In FIG. 1 it will be noted that a passage 100 extends through the body 12 from its top surface 86 downwardly to the inner end of the tool fitting in face 36". A similar passage is provided for each of the tool fittings in the head. Each of these passages is spaced the same radial distance from the axis of rotation of the body 12 so that each may in turn be aligned with the passage 102 in the loading plate 84 and the sleeve 104 mounted in the head 30. A spring 106 surrounds the sleeve 104 and bears against the enlarged end 108 of the sleeve to provide a seal between the sleeve and the loading plate. The upper threaded end 110 of the sleeve 104 is adapted to be connected to a coolant source, and thus the sleeve 104 and the passages 102 and 100 cooperate to define a path to direct a liquid coolant to the tools carried on the head. As the head 30 assumes the same angular position each time it is tightened on the body, each of the passages 100 in the body extending upwardly from the tool fittings will register with the passage 102 and sleeve 104 when each is placed in the operative position. Thus, when the tool fitting 38 is disposed in the position of fitting 40 in FIG. 1 its coolant passage (not shown) will be aligned with the other passages in the system so that the coolant may be directed to the tool carried in that fitting.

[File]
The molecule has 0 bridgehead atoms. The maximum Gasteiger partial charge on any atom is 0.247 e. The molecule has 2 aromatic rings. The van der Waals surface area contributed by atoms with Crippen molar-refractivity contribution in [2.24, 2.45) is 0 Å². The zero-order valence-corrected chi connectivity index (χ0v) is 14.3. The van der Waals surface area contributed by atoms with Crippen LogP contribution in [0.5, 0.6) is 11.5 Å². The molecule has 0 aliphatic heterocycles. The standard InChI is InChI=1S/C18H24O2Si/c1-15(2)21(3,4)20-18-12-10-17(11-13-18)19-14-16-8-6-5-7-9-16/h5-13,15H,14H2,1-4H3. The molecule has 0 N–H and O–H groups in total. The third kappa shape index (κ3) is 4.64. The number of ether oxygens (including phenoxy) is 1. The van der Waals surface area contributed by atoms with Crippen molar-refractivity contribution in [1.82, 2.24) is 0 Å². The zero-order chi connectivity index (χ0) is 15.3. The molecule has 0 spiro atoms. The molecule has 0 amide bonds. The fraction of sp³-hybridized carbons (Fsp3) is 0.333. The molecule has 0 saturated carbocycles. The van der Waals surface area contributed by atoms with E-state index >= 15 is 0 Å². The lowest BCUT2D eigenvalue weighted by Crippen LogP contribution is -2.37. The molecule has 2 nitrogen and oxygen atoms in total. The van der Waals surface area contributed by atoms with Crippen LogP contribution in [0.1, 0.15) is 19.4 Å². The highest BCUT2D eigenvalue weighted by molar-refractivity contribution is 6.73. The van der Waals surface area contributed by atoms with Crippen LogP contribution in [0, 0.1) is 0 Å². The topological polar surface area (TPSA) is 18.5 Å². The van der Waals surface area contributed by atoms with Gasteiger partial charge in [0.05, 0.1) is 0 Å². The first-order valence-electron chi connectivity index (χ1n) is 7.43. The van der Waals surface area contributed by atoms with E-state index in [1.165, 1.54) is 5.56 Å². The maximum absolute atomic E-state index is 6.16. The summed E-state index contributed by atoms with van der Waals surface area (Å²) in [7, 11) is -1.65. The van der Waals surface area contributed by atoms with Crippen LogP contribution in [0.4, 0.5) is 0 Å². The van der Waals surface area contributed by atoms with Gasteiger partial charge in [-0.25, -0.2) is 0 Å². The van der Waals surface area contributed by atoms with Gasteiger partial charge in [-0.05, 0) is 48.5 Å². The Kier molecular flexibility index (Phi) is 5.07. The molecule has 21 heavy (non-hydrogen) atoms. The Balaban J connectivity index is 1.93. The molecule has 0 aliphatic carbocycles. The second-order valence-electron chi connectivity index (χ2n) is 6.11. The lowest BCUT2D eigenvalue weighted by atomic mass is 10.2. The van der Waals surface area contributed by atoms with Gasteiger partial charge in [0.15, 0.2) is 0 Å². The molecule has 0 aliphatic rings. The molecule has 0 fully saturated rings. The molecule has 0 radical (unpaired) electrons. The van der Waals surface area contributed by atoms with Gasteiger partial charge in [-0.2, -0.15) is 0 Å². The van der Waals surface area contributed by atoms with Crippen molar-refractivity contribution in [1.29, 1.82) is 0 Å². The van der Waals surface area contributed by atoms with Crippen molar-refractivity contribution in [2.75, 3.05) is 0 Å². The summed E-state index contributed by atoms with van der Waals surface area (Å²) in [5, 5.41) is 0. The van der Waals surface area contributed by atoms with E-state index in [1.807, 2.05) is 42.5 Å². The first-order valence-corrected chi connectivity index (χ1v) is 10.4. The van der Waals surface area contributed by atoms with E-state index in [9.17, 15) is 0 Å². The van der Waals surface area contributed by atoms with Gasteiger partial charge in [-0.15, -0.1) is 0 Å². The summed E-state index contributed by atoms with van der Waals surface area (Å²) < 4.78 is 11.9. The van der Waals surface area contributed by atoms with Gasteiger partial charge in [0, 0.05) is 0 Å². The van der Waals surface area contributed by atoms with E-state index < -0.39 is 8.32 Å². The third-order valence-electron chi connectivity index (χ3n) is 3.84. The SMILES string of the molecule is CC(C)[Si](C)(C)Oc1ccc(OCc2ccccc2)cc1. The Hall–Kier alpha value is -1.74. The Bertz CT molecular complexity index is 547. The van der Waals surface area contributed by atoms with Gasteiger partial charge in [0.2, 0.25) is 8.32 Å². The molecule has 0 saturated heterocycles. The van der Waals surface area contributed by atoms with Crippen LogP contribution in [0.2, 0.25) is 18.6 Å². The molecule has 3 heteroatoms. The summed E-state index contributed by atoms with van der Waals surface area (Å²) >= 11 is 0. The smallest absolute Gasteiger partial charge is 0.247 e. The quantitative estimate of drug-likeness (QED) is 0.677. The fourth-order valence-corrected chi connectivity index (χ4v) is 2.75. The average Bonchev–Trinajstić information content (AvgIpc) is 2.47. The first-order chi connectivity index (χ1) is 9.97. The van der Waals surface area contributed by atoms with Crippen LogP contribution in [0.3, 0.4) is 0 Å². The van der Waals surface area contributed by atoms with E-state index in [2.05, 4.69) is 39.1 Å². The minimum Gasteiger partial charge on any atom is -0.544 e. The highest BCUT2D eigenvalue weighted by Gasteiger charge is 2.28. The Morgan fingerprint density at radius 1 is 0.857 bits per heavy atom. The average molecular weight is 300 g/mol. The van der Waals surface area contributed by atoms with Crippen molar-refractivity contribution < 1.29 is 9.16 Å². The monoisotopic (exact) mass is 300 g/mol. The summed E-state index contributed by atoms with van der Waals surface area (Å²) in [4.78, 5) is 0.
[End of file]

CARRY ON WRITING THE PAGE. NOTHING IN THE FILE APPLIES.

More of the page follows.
In operation the turret is mounted on the bed of a lathe and the several tools to be employed in the operation are fastened to the fittings on the faces of the body. After accurately setting each of the tools on the body with the corresponding pins disposed in the seats in the indexing assembly, the device is ready for use. When the body is in the position shown in FIG. 1 the tool mounted in fitting 40 is disposed in the operative position and is connected to the coolant supply. If the indexing plate and retainer shown respectively in FIGS. 3 and 2 are in the relative angular position of the corresponding parts shown in FIG. 1, then pins 78 shown in FIG. 2 are disposed in seats 60' shown in FIG. 3, and pins 78 are similarly disposed in seats 60". It should be appreciated that the an ular position of the tool carried in the fitting 40 is controlled only by the engagement of the pins disposed in the four seats. After that tool has performed its operation on the work carried by the lathe spindle the operator loosens the head 30 by turning the handle 32 so that he may then turn the body 12 on the center post 18. Rotation of the head 30 elevates it by means of the engagement of the screw 23 in the threaded portion 26 of the center post, and when the head is raised the body 12 may be raised on the post to allow the pins in the seats to clear the side walls 64. The body thus may be turned so that any one of the other tools is disposed in its operative position and others of the pins 78 are disposed in the seats 60. When the desired set of pins is aligned with the seats which may be detected by the cooperation of the detent 94 and the vertically oriented recesses 92, the pins and seats are in line contact with one another and the head 30 may be retightened by turning the handle 32. When the head 30 is tightened so that the plate 84 exerts a holding pressure on the body 12, the cooling system is rendered operative for the tool disposed in the working position as its passage is aligned with the passage 102 and the sleeve 104 of the head assembly.